School officials expect an enrollment of 600 to 700 — all freshmen and sophomores — and Miller hopes to have a first-year program of 60 or so students for the concert and marching bands and jazz ensemble. He is reaching out to students, seeking candidates for leadership positions, and drumming up support for a booster program.
He can already envision his students scoring superior marks at competitions and assessments. But the underlying goal of music education goes beyond accolades, he said.
"I want the band program to help kids develop their life skills," he said. "Time management, organizational skills, leadership, the more intangible aspects."
Miller stood out among the 15 or so applicants, said Weeki Wachee principal Dennis McGeehan. His strength in the area of marching band was a big plus.
"His enthusiasm and love of music is something anybody who speaks to him will see right from the very beginning," McGeehan said. "He's somebody the kids will relate to well."
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Born in Virginia and raised in Pennsylvania, Burburan moved to Florida just before high school. Her parents took her to see alternative rock bands like the Cure and the Psychedelic Furs.
Her grandmothers, she says, fostered her love for opera and choir.
"Between my parents and my grandmothers, I got a very well-rounded musical education," she said.
Burburan was studying the French horn at the University of Florida when her husband, Eric, now a sociology teacher at Central High School west of Brooksville, joined the Marines. She put her education on hold, and the couple started a family while he was stationed in Virginia.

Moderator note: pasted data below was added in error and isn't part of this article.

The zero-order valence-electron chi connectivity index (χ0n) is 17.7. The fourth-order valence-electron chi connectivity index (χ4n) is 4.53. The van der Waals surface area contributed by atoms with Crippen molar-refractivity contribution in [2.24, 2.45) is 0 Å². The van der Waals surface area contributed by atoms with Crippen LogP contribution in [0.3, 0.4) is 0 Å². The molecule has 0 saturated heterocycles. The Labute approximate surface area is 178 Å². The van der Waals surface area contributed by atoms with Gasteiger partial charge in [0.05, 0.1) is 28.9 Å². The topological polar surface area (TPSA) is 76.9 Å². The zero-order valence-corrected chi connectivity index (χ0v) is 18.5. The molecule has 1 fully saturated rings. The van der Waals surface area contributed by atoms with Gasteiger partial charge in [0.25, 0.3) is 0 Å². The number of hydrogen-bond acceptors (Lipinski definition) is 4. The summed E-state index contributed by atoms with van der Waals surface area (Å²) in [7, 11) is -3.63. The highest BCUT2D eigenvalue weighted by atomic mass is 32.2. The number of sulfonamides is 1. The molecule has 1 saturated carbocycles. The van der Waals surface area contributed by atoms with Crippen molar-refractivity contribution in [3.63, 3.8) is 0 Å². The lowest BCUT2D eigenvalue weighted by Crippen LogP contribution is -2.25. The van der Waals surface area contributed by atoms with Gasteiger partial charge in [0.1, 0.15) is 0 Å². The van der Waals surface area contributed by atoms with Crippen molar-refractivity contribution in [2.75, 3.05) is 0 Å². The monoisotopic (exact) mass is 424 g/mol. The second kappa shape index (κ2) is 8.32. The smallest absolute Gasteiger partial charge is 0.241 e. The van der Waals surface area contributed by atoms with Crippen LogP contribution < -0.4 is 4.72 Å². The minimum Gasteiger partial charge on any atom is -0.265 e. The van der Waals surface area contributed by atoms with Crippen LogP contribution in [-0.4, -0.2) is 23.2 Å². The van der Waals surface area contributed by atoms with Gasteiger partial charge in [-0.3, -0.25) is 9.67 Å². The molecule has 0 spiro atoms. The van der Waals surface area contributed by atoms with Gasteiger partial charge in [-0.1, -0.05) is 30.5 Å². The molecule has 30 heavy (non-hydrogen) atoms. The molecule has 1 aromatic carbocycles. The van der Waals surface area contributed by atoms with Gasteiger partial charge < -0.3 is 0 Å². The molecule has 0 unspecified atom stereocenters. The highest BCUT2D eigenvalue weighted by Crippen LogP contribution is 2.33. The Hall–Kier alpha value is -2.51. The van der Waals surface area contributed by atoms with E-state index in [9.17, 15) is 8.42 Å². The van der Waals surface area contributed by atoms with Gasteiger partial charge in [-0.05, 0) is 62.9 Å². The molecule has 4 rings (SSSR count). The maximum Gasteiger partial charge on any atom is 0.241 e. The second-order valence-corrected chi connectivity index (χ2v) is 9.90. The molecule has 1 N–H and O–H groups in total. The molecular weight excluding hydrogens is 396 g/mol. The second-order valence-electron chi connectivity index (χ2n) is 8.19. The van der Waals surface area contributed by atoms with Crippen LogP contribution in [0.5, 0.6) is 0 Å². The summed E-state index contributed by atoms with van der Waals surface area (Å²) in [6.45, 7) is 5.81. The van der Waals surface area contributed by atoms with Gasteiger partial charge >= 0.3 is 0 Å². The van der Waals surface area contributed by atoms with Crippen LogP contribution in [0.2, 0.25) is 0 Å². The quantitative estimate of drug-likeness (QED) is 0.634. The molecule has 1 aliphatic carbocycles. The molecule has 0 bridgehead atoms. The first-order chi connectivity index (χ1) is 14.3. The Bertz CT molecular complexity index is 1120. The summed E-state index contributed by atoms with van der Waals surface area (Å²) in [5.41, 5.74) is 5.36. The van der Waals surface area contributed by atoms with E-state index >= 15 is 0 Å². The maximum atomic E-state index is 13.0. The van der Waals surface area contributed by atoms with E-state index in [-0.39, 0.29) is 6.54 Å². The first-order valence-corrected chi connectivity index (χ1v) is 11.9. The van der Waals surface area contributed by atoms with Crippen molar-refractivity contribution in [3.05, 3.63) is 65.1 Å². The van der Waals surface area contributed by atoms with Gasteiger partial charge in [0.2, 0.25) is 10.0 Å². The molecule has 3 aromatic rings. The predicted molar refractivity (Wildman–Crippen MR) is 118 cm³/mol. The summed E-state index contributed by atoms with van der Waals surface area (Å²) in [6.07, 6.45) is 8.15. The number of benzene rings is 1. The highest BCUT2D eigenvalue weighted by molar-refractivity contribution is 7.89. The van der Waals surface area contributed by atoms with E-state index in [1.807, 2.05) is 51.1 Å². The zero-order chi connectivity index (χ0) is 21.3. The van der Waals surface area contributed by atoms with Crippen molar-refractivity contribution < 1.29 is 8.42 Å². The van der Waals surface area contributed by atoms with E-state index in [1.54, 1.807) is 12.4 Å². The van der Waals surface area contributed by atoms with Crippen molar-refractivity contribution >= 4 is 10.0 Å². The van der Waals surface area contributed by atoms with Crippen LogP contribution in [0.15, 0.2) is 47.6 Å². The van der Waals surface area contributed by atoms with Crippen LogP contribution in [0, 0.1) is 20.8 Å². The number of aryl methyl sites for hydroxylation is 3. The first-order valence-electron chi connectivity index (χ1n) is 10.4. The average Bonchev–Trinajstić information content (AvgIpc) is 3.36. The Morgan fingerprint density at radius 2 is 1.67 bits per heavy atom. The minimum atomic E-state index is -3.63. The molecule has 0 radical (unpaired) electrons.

The family moved to Spring Hill, and Burburan went back to school, earning a bachelor's degree in music education from the University of South Florida. She started in Hernando as a teaching intern.
Some teachers advised Burburan to get a job in a county where arts in education are a bigger priority, she recalls.
"I chose to be a part of the process to help the arts here in Hernando, and I've been really excited," she said. "I feel like the arts are expanding and growing and becoming more accepted."
West Hernando's choirs, ensembles and soloists racked up three dozen superior or excellent ratings this year. Burburan found out recently she is the University of South Florida Clarion Society's Music Teacher of the Year for 2010.
"Morgan is all about music and how music can help kids across academic lines for personal development," said West Hernando principal Rick Markford. "She treats every one of her students as if they were her own child."
Burburan is a performer in her own right. She won a best supporting actress award for her portrayal of Martha Jefferson in Stage West Community Playhouse's presentation of the musical 1776. Two months ago, while traveling with her daughter and the Nature Coast's Children Chorale, Burburan got a spur-of-the-moment invitation to sing Carl Orff's Carmina Burana at Carnegie Hall. She sang in Germanic Latin with just a day to rehearse.
Leaving the students at West Hernando will be tough, Burburan said, but she looks forward to guiding older students.
"At the high school level, they're starting to discover who they are," she said. "They're now starting to look forward to a career. I want to help set them on a career path and give them the tools they need to be productive members of society."
Tony Marrero can be reached at firstname.lastname@example.org or (352) 848-1431.